Pakistan claims it can defend itself against Indian Air Force Rafale fighters
According to Pakistani media, Pakistan Foreign Office Spokesperson Muhammad Faisal said the whole world had witnessed what happened on February 27 when the Pakistani Air Force launched air raids against Indian military targets and claimed to have hit targets in Jammu and Kashmir.
Pakistan has once again boasted about its defence capabilities two days after the Indian Air Force (IAF) formally received its first Rafale fighter from France. Pakistan Foreign Office Spokesperson Muhammad Faisal on Thursday claimed that his country can defend itself against the Rafale or any other fighter jet.
According to Pakistani media, Faisal said the whole world had witnessed what happened on February 27 when the Pakistani Air Force launched air raids against Indian military targets and claimed to have hit targets in Jammu and Kashmir. However, the air raid was successfully repulsed by the IAF and during the aerial skirmish Wing Commander Abhinandan Varthaman piloting a MiG-21 Bison shot down a PAF F-16.
The aerial battle took place a day after IAF Mirage 2000 jets bombed a Jaish-e-Mohammad terror camp in Pakistan's Balakot for its role in the suicide bombing of a Central Reserve Police Force (CRPF) convoy in Jammu and Kashmir's Pulwama in which at least 40 security personnel were killed.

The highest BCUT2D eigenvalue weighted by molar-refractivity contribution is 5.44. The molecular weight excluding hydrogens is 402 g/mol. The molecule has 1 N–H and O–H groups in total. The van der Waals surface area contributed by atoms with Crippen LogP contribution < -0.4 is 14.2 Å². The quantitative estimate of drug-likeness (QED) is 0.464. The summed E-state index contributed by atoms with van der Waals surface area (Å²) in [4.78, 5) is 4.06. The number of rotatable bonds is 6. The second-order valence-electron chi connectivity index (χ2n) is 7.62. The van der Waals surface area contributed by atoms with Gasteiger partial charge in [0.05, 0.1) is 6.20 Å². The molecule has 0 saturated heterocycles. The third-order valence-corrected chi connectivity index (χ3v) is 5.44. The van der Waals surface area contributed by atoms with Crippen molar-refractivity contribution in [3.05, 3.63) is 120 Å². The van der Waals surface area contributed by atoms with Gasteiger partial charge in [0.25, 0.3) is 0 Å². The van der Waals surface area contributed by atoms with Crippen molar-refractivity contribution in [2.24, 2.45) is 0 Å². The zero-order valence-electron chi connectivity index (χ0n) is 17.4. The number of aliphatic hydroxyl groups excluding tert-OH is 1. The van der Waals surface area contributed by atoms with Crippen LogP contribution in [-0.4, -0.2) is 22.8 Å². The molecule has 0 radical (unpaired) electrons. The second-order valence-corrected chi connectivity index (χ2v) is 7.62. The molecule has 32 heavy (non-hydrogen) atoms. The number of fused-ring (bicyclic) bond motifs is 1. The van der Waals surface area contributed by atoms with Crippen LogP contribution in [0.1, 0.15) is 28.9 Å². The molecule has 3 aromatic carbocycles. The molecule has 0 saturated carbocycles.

Rafale combat aircraft joining the IAF come with the world's best Beyond Visual Range Air-to-Air Missile (BVRAAM) Meteor which can shoot down an enemy plane, missile or unarmed aerial vehicle (UAV) more than 150 kilometres away. Meteor missile ensures that the Rafale need not come near the international border or the Line of Control to hit a Pakistani jet flying in its own airspace.
Rafale RB 001, the first of the 36 fighter aircraft India bought from French company Dassault Aviation, joined the IAF on October 8 in the presence of Defence Minister Rajnath Singh in Bordeaux city's Merignac. IAF's 17 Squadron Golden Arrows based in Haryana's Ambala will have 18 Rafales while the 101 Squadron Falcons in West Bengal's Hasimara will be armed with the other 18 jets.
Faisal also harped on the Kashmir issue and the alleged human rights violation by India. He also urged the international community to not push South Asia into an arms race as the current Pakistani government was focusing on "human development, health and education".
He, however, cleverly ignored the fact that Pakistan Prime Minister Imran Khan and other senior leaders of his country have in the last couple of months left no fora without trying to raise the Kashmir issue, albiet unsuccessfully.